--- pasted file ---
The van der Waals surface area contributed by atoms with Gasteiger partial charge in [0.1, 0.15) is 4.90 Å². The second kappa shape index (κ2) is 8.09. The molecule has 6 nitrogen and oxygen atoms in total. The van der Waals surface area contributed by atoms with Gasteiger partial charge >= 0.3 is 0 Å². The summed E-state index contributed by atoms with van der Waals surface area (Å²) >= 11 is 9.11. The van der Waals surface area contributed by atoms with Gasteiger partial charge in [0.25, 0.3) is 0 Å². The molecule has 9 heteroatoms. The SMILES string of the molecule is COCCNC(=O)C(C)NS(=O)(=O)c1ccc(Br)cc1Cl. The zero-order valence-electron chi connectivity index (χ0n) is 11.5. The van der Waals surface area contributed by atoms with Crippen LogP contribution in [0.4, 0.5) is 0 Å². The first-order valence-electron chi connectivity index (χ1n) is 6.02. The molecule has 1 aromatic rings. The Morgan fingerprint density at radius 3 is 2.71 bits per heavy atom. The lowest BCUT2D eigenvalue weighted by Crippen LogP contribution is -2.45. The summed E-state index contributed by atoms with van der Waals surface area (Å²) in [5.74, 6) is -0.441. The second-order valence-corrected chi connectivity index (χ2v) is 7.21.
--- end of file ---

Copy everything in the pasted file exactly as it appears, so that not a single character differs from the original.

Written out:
The van der Waals surface area contributed by atoms with Gasteiger partial charge in [0.1, 0.15) is 4.90 Å². The second kappa shape index (κ2) is 8.09. The molecule has 6 nitrogen and oxygen atoms in total. The van der Waals surface area contributed by atoms with Gasteiger partial charge >= 0.3 is 0 Å². The summed E-state index contributed by atoms with van der Waals surface area (Å²) >= 11 is 9.11. The van der Waals surface area contributed by atoms with Gasteiger partial charge in [0.25, 0.3) is 0 Å². The molecule has 9 heteroatoms. The SMILES string of the molecule is COCCNC(=O)C(C)NS(=O)(=O)c1ccc(Br)cc1Cl. The zero-order valence-electron chi connectivity index (χ0n) is 11.5. The van der Waals surface area contributed by atoms with Crippen LogP contribution in [0.4, 0.5) is 0 Å². The first-order valence-electron chi connectivity index (χ1n) is 6.02. The molecule has 1 aromatic rings. The Morgan fingerprint density at radius 3 is 2.71 bits per heavy atom. The lowest BCUT2D eigenvalue weighted by Crippen LogP contribution is -2.45. The summed E-state index contributed by atoms with van der Waals surface area (Å²) in [5.74, 6) is -0.441. The second-order valence-corrected chi connectivity index (χ2v) is 7.21.